Tales of the Rampant Coyote

Adventures in Indie Gaming!

A Trip Back to Baldur’s Gate

Posted by Rampant Coyote on December 20, 2012

BGEE1I started a new game of Baldur’s Gate earlier this year, after finally purchasing a new copy of the game from GOG.COM (I still have it on CD-ROM, plus the expansion, but there was too good of a sale one day at GOG.COM with a convenient digital download and extras). I didn’t get far before the Enhanced Edition was announced, so I quit playing and waited.

Sadly, the Enhanced Edition came out while I was knee-deep in Day Job stuff, so I haven’t been able to play it much. On the plus side, Beamdog seems really busy with the patches, so I may be missing out on some of the less amusing new “changes” that people have been reporting.

Baldur’s Gate was, in my mind, the weakest of the Infinity Engine games – which includes the Icewind Dale series and Planescape: Torment. And of course Baldur’s Gate II, which was to me something of a magnum opus for D&D-based games, one of my all-time favorites and a game of such scope and detail (a rare combo) that it’s what I think of when I think “epic.” All of the games were pretty dang awesome, but Baldur’s Gate was the one that established the engine & style.  It in many ways defined the course that Bioware would take as it evolved a particular “style” of RPGs.

One of the very cool things about the original Baldur’s Gate is that while it has plenty of polish appropriate to a high-end RPG of its era, and its fundamental mechanics are derived from a time-tested game system, the game still feels pretty “raw” design-wise, particularly in the early stages after leaving Candlekeep through about mid-game.  Surviving long enough to hit the more survivable third level or so is a chore that requires more luck (and reloads) than skill. The quest design, such as it is, is rough. It feels a lot like a grab-bag of a ton of ideas of what an RPG should be like, thrown together in a stone-soup of a game that only barely ties all this random stuff together in some semblance of an actual storyline.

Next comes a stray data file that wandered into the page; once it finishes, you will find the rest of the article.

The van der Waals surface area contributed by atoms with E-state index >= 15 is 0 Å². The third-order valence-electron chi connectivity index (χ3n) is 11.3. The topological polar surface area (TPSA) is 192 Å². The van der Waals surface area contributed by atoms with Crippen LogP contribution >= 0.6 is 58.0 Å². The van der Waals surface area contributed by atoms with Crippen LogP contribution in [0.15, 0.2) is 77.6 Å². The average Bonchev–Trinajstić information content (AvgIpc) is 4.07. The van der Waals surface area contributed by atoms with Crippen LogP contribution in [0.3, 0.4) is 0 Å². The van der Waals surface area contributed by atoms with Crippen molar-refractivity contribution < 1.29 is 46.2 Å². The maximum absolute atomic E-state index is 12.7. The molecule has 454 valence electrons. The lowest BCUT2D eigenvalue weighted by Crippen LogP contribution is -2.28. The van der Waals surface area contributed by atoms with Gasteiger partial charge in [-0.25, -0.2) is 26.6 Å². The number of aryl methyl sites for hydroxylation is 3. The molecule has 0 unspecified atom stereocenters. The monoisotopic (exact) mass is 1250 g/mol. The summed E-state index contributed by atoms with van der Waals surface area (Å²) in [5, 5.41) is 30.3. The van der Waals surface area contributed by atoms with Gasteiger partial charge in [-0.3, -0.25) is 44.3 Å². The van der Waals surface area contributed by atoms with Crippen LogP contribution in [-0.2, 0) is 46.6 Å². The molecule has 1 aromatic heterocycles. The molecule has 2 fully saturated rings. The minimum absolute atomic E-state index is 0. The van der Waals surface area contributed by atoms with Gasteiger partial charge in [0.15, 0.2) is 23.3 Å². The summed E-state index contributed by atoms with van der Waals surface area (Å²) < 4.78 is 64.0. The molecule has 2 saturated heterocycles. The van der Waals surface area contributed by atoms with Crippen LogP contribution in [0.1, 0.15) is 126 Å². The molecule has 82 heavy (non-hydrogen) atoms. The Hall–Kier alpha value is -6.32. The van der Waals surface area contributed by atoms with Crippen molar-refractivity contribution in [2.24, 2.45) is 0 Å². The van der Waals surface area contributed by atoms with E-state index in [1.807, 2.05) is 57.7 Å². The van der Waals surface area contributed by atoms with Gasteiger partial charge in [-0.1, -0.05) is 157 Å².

And to be honest, I love the game for just that reason.

Not that I have anything against tight, focused RPGs. But for many of the same reasons I love indie RPGs, there’s a vibrancy in this game – a raw enthusiasm and passion that hasn’t been too heavily tempered yet by experience – that is missing in many of Bioware’s later titles. More particularly, things haven’t had a chance to get reduced to (far easier to develop and maintain) formulas yet. It’s rough and crazy and somewhat unpredictable (and even confusing) at times.  And sometimes downright annoying (frickin’ kobolds…). But they hadn’t developed the “rules” for presenting quests or how to handle certain situations yet, and it left things feeling rough, but open. I really enjoy that.

Maybe I’m just weird this way because of my background – playing dice-and-paper D&D with gamers of varying levels of skill and experience. I played in a couple of games that were sheer disasters from the get-go. Others were really pretty fantastic. But I love the anything-goes mentality, and have a preference for those games that embrace that same mentality. In some cases, they did so just because they were the first of a series and system and were still making up the rules as they went.


Filed Under: Retro - Comments: 4 Comments to Read

  • Samir said,

    Baldur’s Gate 2 – still my favorite CRPG of the century so far.

  • Captain Kal said,

    I am playing the EasyTuTu version (BG1 in the BG2 engine), with the widescreen patch (1280×720, although sometimes I use my native resolution 1920×1080). I created an elf archer with high dexterity, and it was easy to get to higher levels. But it’s a game that requires tactics. I always send a fast character to explore, and the other characters, stay behind to create an ambush. If the first character finds enemies, he retreats. The enemy units usually follow him but most of the time, and then are easily dispatched with bows and slings.

  • Anon said,

    “But they hadn’t developed the “rules” for presenting quests or how to handle certain situations yet, and it left things feeling rough, but open. I really enjoy that.”


  • Michael Brough said,

    Yeah, I’ve ranted before about how I feel like this kind of raw/immature work is undervalued. It’s so exciting to dive into the mad froth of barely-formed ideas, rather than the slick polished productions of sequels to sequels to sequels.